ZURICH–Negative interest rates implemented by the Swiss National Bank two months ago would require more time before they succeed in weakening the franc, a member of the bank’s governing board said on Thursday, adding that the currency remains “significantly overvalued.”
SNB board member Fritz Zurbruegg said that the negative rates and a decision to scrap a cap on the value of the Swiss franc would pose a challenge for the country’s economy. But the rates, which are effectively a 0.75% charge on bank deposits, will help contain the strength of the franc and give the economy room to adjust, he said.
Mr. Zurbruegg’s comments come two months after the SNB scrapped a 3 1/2-year-old policy, which capped the franc at 1.20 francs per euro, a move designed to blunt the strength of the currency as it was pushed higher by investors seeking a safe haven. The policy was designed to protect Switzerland’s export-dependent economy, which is reliant on the eurozone to buy more than half of its exports.
Last week, the SNB maintained its rate for bank deposits at minus 0.75% and stressed it would also intervene in currency markets to counter any renewed strength in the franc.
The franc had surged to above parity with the euro when the SNB dropped the cap on Jan. 15. It has since eased to around 1.05 per euro, but remains overvalued, said Mr. Zurbruegg.
The SNB hasn’t said what level it would like to see the franc weaken to against the euro, but the Swiss currency is now 12% stronger than it was before the cap was dropped in mid-January.
Mr. Zurbruegg repeated the central bank won’t be a “passive observer” of currency market movements and will intervene if necessary to weaken the franc against the euro, the currency of Switzerland’s biggest export market.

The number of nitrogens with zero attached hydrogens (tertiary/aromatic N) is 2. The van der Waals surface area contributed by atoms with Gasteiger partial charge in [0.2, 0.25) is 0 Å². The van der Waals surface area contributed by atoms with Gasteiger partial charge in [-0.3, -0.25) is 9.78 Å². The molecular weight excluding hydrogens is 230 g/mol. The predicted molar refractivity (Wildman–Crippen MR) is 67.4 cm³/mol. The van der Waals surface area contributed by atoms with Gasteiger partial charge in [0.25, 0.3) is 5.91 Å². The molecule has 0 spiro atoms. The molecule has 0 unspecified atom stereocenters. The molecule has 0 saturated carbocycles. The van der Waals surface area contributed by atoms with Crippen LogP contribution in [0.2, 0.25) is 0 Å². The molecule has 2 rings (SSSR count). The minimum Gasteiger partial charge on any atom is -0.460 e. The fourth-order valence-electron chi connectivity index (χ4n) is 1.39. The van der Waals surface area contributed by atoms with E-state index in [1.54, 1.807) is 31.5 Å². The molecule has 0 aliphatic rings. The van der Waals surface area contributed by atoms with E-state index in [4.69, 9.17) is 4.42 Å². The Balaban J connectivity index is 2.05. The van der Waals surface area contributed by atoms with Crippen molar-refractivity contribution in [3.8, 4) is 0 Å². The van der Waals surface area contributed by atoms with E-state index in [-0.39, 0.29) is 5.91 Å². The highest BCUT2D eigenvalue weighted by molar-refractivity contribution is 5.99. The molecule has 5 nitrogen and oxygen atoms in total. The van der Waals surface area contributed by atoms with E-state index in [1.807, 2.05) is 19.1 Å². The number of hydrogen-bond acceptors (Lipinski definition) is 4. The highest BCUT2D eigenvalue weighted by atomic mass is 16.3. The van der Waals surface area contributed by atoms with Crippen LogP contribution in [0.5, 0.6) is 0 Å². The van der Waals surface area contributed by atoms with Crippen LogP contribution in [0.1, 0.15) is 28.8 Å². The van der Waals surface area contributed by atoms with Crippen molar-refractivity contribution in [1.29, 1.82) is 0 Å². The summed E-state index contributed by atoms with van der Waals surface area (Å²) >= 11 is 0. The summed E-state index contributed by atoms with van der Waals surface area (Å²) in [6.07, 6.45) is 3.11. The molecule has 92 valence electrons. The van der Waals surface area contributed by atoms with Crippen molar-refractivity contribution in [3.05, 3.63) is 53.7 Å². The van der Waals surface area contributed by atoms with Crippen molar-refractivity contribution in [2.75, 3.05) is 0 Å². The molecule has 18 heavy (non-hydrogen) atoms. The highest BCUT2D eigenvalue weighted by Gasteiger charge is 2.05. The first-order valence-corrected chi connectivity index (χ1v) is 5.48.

The SNB said the changing economic environment and increased pressure on the franc toward the end of 2014 led it to implement negative interest rates on bank deposits. It also cut its target range for the three-month London Interbank Offered Rate — a key interest rate — to negative territory.
The Swiss central bank isn’t alone in imposing negative rates on bank deposits, with the European Central Bank, the Swedish Riksbank and the National Bank of Denmark also charging banks on their deposits.
The lifting of the cap means that steering interest rates will take a more prominent role in the Zurich-based SNB’s monetary policy going forward, Mr. Zurbruegg said.
Negative rates will affect different sectors and companies in different ways and “will certainly pose a challenging phase” for the Swiss economy, but in the long term it should be able to cope with the strong currency, Mr. Zurbruegg said.
Separately, SNB alternate director Dewet Moser said the central bank’s monetary policy still hasn’t “normalized.” The bank will deploy “unconventional methods” and intervene in the currency markets, if necessary, he said.
Mr. Moser reiterated the franc remains “significantly overvalued” but that the SNB expects it to “clearly weaken over time.”
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